Saturday, April 21, 2012

Dyslexia still a blight for kids, despite treatment advances

By Caroline White

Despite advances in medical treatments for dyslexia over the past five years, not enough is being done to understand the causes of the condition to help kids struggling to read, concludes a seminar published online in The Lancet today.

Most children are only diagnosed with dyslexia after they have experienced serious difficulties in school, at a time when it is much harder for them to master new skills, and this could be thwarting their ability to fully realise their potential, say the authors.

“Professionals should not wait until children are formally diagnosed with dyslexia or experience repeated failures before implementation of reading treatment, because remediation is less effective than early intervention”, explain Robin Peterson and Bruce Pennington from the University of Denver in Colorado, USA.

About 7% of the population are dyslexic, and boys are about twice as likely to have dyslexia as girls. Mounting evidence suggests that the underlying problem involves difficulty with how sounds in language are heard and mapped onto letters — phonological impairment.

“Like all behaviourally defined disorders, the cause of dyslexia is multifactorial and is associated with multiple genes and environmental risk factors”, explain the authors. Despite the recent identification of six genes that contribute to the disorder, very little is known about how these and other possible genetic determinants might contribute to dyslexia or the role of the environment in the cause of the condition.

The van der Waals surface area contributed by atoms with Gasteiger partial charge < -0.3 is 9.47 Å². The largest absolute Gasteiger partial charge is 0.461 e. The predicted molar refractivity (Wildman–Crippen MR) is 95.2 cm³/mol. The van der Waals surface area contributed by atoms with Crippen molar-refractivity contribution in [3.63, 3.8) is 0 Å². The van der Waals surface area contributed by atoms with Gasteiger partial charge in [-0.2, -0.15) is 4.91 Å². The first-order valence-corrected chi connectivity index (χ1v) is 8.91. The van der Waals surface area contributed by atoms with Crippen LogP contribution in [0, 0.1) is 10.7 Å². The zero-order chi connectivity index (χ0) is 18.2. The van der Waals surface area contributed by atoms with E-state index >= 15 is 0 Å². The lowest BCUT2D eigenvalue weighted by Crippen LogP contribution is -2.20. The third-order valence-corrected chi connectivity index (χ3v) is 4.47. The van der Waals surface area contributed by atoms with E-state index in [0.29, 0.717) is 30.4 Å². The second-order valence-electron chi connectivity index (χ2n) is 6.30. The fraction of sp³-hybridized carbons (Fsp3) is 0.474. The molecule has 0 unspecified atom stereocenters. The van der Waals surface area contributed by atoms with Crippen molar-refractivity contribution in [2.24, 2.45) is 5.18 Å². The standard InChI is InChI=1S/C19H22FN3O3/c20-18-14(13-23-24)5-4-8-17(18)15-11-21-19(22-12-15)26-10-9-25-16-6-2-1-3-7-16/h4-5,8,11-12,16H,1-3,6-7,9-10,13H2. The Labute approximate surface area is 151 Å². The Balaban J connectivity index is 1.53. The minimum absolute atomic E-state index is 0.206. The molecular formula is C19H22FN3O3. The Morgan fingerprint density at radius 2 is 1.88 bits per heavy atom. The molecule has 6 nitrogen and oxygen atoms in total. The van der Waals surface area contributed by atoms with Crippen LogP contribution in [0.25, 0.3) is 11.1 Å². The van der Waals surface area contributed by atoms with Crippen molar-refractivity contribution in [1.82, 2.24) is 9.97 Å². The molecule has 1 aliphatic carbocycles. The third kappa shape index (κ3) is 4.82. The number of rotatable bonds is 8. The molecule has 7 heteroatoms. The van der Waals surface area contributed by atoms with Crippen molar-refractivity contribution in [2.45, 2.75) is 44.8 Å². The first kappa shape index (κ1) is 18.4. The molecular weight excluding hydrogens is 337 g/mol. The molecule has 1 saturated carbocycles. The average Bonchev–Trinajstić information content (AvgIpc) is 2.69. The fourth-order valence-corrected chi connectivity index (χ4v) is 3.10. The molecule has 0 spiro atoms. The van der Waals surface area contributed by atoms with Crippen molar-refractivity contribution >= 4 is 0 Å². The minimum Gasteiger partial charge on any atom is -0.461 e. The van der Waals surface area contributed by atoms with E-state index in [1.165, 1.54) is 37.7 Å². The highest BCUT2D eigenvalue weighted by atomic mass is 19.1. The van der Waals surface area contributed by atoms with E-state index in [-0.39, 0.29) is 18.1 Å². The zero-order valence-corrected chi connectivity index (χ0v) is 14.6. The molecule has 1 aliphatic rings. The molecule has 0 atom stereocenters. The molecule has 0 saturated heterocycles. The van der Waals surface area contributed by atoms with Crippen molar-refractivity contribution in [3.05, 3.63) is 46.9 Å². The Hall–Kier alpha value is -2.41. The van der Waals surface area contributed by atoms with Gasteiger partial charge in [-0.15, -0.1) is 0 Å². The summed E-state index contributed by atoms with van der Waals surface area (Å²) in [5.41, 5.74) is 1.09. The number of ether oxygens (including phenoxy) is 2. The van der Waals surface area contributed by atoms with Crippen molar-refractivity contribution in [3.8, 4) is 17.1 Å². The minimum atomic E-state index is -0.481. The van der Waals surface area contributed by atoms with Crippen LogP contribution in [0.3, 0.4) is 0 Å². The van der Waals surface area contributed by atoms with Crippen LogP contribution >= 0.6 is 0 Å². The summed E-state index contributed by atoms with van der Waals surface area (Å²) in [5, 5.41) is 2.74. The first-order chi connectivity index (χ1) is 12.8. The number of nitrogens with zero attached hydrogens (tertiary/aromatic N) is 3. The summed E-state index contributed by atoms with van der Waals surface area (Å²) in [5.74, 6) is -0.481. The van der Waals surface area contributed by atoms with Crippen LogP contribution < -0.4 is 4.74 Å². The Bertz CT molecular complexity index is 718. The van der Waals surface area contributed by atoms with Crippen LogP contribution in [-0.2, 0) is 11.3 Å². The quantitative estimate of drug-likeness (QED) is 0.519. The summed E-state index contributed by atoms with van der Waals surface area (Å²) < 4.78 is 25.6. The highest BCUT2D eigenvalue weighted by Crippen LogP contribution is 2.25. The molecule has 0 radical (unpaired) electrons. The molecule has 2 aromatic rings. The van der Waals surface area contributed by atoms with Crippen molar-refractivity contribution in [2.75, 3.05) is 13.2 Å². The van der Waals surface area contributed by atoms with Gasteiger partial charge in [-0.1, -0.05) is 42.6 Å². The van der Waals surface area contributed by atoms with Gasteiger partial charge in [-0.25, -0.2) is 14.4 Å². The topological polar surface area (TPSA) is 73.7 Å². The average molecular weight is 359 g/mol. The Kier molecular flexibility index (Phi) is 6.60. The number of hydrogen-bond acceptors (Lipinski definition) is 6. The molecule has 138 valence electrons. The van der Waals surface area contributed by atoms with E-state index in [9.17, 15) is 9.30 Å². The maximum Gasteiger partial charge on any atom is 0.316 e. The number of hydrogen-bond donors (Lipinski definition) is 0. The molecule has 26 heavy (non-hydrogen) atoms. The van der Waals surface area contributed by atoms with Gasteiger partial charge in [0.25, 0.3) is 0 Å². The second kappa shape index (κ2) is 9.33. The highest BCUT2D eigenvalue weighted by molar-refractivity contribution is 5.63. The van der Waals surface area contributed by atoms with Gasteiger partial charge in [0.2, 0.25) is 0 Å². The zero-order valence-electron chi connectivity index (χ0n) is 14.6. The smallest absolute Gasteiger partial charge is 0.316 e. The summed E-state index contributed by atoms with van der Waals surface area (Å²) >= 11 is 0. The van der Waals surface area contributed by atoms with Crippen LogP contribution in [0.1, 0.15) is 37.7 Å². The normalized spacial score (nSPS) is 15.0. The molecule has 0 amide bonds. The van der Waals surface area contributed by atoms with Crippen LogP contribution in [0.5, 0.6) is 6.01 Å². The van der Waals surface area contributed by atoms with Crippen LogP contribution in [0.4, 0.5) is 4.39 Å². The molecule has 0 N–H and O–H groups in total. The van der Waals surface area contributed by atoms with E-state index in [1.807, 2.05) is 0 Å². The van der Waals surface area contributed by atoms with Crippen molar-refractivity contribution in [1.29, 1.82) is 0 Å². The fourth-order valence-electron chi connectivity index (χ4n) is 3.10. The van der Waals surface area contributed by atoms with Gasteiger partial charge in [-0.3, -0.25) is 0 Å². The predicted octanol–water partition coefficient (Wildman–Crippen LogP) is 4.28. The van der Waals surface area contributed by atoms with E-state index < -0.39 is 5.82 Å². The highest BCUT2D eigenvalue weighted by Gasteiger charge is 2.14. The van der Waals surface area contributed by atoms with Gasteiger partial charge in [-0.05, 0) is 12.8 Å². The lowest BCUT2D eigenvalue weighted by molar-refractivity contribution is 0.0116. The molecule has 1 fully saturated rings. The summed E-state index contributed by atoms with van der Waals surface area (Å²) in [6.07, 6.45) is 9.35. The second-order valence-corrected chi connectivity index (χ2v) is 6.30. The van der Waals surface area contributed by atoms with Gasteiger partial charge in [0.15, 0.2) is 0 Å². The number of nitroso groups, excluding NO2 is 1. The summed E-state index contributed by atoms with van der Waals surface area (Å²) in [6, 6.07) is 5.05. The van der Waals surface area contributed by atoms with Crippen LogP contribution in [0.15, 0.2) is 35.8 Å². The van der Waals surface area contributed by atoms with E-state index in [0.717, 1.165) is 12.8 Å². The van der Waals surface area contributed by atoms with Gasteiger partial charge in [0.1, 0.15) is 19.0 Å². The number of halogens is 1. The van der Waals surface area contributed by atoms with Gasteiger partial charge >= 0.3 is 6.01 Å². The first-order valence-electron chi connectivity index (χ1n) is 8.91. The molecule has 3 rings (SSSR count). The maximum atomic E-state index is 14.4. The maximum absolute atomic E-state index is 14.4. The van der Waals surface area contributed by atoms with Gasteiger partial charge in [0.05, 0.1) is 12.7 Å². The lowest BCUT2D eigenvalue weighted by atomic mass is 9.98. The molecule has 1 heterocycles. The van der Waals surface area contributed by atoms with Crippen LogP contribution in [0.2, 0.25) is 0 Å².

Further research is needed to hunt out further genes that may contribute to dyslexia, and to find which gene locations are shared and not shared with associated disorders, including attention deficit hyperactivity disorder (ADHD), say the authors.

The impact of environmental risk factors, such as the language and pre-literacy stimulus parents provide for their children also warrant further investigation, they say.

“We still need to learn more about the nature of phonological deficit and how this problem interacts with other linguistic and non-linguistic risk factors, the developmental course of neural abnormalities and how these predict treatment response, and which environmental risk factors contribute to the development of poor reading and whether these are the same across demographic groups”, they explain.

Treatment still needs to be improved, they add. “Brain-imaging studies have shown that effective intervention seems to promote normalisation of activity in the left hemisphere reading and language network that has shown reduced activity in dyslexia.”

Common coexisting conditions such as ADHD, language impairment, and speech sound disorder, which are likely to be apparent much earlier, could be used to help predict a child’s risk of later reading problems, conclude the authors, adding that: “Many effective treatments are low cost, which further draws attention to the importance of early identification, prevention, and treatment of dyslexia for public health.”


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